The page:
About this blog...

Food has been an important part of my life for as long as I can remember. Food and the festivities surrounding its arrival to the table has always been a focal point in our family. For many years I have been amassing the cookbooks, recipe cards, cooking journals, diaries, manuscripts and clipping files of our once extensive family.

Personally, I’ve been professionally involved with food for over 40 years in numerous and varied culinary capacities across the country so I also have the collected stories, as well as current and on-going food-related experiences from my own life I’d like to share.

My idea has long been that someday I would bring all of this marvelous raw material together into a culinary journey through our family’s heritage. This journal is the beginnings of that journey.

Friday, July 8, 2011

Chicken Cordon Bleu

It was Kathryn and my wedding anniversary yesterday (29 years!) and, like any good husband, I'd asked her where she wanted to go for a nice dinner.  Like any cook's wife, she responded "The place I like to eat best is home, with your cooking". (ain't that sweet?)
So, of course the next question was "So, what would you like me to make?".  Without a moment's hesitation she said "Chicken Cordon Bleu".
I can almost hear your incredulous grunts and see your eyes roll.  "What?  That hackneyed old diner stand-by?"  Well, yes AND no.
Chicken Cordon Bleu, while French-sounding by design("cordon bleu" means "blue ribbon" in French), is a dish of breaded chicken breasts with ham and cheese that originated in the1960s in the United States.  It was quite popular on restaurant menus through the end of the 20th century and the basic flavor combination retains a following as is evidenced by the Chicken Cordon Bleu sandwiches etc that still pop up on fast food restaurant menus from time to time.  The U.S. even "celebrates" a National Chicken Cordon Bleu Day (it was on April 4th this year and now MY eyes are rolling).
The Chicken Cordon Bleu that Kathryn was requesting was one I'd made for her in the past and while classic in style and presentation, it is made exceptional by being able to use all ranch made and grown ingredients in its preparation.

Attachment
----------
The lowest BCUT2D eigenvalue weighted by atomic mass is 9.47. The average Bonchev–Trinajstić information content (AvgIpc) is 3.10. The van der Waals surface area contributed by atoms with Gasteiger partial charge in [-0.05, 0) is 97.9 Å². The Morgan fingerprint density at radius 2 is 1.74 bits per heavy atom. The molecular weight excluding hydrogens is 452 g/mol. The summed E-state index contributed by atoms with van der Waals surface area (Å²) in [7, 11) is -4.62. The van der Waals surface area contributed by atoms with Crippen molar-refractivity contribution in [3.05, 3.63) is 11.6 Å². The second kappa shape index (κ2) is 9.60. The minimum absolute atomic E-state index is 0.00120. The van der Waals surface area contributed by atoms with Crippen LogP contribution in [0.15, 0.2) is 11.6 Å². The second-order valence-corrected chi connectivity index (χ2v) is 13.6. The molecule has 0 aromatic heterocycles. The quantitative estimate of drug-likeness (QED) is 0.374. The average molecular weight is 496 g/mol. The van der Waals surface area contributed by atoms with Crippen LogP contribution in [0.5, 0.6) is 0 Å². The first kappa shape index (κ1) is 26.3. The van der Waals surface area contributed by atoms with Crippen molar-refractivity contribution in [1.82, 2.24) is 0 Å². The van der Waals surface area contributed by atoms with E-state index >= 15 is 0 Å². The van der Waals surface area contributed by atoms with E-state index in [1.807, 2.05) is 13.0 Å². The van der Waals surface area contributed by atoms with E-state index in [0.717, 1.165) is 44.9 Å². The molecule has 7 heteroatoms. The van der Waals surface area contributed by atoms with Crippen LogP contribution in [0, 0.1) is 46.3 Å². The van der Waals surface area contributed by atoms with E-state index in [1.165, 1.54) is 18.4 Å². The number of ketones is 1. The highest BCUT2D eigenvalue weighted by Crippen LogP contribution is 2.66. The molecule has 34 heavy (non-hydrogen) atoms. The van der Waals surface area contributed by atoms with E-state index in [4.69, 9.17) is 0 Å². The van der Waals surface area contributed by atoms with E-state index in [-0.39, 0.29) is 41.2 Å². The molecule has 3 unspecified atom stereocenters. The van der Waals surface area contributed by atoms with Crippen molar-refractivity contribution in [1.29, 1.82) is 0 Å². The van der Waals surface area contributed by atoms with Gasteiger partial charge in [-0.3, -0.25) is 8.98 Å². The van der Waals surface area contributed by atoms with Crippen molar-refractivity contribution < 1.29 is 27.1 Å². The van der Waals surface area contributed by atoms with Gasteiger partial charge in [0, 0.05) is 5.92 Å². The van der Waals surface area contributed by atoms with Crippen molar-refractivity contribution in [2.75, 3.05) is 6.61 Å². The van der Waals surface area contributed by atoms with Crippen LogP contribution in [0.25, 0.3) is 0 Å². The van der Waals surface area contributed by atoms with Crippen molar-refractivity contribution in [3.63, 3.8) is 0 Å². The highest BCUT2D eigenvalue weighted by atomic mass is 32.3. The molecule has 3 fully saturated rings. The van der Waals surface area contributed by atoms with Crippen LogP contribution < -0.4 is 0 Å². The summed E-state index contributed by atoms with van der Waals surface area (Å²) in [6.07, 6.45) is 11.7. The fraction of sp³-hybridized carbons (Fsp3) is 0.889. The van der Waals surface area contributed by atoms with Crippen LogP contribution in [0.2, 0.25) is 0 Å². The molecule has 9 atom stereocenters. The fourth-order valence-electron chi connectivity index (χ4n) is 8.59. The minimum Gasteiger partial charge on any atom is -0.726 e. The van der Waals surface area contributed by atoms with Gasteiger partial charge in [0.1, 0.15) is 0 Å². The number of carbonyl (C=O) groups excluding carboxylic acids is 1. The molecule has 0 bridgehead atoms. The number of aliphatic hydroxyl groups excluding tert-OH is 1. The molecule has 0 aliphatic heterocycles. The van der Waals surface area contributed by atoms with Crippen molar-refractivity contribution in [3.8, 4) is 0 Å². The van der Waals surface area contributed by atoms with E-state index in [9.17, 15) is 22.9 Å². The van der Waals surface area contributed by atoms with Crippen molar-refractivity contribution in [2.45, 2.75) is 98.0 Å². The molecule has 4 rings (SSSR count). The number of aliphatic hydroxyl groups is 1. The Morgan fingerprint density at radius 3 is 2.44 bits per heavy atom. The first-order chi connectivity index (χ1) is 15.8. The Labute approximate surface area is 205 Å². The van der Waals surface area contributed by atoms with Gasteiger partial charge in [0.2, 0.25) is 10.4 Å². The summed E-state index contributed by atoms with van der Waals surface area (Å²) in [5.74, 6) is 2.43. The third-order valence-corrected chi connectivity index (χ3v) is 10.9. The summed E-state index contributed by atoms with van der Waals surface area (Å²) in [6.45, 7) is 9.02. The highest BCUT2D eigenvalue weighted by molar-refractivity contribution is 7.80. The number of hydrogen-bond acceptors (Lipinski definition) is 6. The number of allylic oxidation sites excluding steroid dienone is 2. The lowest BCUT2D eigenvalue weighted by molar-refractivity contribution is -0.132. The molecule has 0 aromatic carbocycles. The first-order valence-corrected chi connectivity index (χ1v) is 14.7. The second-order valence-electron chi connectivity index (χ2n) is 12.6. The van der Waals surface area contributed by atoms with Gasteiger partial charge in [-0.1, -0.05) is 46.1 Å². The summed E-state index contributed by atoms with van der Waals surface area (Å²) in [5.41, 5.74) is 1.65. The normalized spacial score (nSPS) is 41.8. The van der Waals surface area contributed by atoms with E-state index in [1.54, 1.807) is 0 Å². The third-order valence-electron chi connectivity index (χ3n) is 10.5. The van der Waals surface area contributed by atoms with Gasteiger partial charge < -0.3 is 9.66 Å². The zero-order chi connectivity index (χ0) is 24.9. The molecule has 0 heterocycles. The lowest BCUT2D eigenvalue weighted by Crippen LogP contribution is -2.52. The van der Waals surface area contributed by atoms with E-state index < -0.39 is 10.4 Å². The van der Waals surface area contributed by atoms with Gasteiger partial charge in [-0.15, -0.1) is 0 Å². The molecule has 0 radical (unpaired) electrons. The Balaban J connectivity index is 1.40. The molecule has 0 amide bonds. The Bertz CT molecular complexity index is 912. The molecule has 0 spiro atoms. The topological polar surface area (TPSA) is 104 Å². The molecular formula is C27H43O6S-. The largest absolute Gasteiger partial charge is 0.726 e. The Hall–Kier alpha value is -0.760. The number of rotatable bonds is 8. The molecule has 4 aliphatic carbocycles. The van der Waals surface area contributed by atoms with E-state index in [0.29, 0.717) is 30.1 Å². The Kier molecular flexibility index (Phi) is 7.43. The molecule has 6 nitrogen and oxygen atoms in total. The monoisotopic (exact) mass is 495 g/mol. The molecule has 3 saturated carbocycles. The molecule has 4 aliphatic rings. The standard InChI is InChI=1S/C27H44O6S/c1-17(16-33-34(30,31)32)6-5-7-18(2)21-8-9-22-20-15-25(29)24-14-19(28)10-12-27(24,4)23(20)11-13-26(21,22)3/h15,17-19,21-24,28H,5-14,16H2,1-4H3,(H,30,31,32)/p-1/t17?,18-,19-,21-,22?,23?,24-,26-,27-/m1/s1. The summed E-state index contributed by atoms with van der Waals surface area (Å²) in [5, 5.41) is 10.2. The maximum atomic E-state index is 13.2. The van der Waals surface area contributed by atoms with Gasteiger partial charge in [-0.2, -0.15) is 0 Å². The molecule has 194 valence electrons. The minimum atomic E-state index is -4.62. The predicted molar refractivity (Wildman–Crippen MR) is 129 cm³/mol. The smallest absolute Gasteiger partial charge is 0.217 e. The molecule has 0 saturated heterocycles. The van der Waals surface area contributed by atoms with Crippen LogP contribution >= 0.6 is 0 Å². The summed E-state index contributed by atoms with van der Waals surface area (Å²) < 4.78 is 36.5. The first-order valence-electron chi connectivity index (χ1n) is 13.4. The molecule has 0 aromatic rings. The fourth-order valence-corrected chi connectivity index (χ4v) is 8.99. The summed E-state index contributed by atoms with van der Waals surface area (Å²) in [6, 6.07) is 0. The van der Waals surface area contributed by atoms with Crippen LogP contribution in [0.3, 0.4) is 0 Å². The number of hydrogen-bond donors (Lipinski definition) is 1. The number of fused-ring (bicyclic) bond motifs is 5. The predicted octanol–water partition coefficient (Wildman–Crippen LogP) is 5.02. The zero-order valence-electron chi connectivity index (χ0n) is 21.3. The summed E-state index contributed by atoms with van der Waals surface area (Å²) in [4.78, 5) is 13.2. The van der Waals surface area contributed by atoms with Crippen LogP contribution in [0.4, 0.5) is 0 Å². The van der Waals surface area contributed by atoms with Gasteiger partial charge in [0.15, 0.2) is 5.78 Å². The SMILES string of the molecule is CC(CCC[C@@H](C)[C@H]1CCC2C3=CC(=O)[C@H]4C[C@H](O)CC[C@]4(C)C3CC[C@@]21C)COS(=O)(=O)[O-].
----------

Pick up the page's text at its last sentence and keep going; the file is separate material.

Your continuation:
Another of what we like to call our "meals that are years in the making" I made this one with chicken breasts from birds we'd raised and butchered ourselves.  The ham isn't wasn't just "ham" but Capocola, a rich and spicy ham we cure and smoke right here from hogs that we've grown-out primarily on cheese whey and butchered here on property. I'd made the Swiss cheese for the dish  last winter from our own goat's milk. The veloutè sauce was made from the chicken stock I'd made and frozen when we butchered and processed the meat chickens last fall, I'd baked the bread I processed into bread crumbs for the coating, and even churned the goat's milk butter that the Cordon Bleu's were sautéed in.  It just doesn't get any more "home-made" than that!
Here's my process for making Chicken Cordon Bleu...
Sandwich each chicken breast between sheets of plastic wrap.
Gently flatten each chicken breast to 1/4" thick, or a little thinner

Like this

Remove the top piece of plastic wrap.
Lay pieces of thinly-sliced ham on the breast.
I used about 3 oz per breast

Make a cylinder out of 2-3 oz of grated Swiss cheese.

Fold about a third of the breast over the fillings.
Use the bottom plastic wrap to help you work.

Fold the ends up.

Continue rolling until the breast meat completely encases the fillings.
Repeat with remaining breasts

Wrap individually in plastic wrap and refrigerate to firm up

Basic Breading Procedure
Dredge each Cordon Bleu in well seasoned flour, then...

Thoroughly coat each Cordon Bleu in beaten eggs, then...

Coat each Cordon Bleu well with fresh bread crumbs.

Chill thoroughly.

Saute each Cordon Bleu in butter over medium heat to set the crust
and brown nicely on all sides.
Do not overcrowd the pan.

The Cordon Bleus will still be quite under-cooked at this point.
Refrigerate until about 40 minutes before serving or move directly to the next step.

Bake in a pre-heated 375 degree oven (350 degree convection oven)
until properly cooked all the way through and the cheese is melted
(about 145F chicken temp, 120F cheese center temp)
This took about 30 minutes in my oven.
Let sit at room temperature for a couple of minutes before plating.

Slice the Cordon Bleus into about 1/2" sections and arrange on plates
with accompaniments 
(in this case Saffron Rice and Zucchini Provencale)
Nape with a little chicken veloute sauce
(lightly thickened blond chicken stock)

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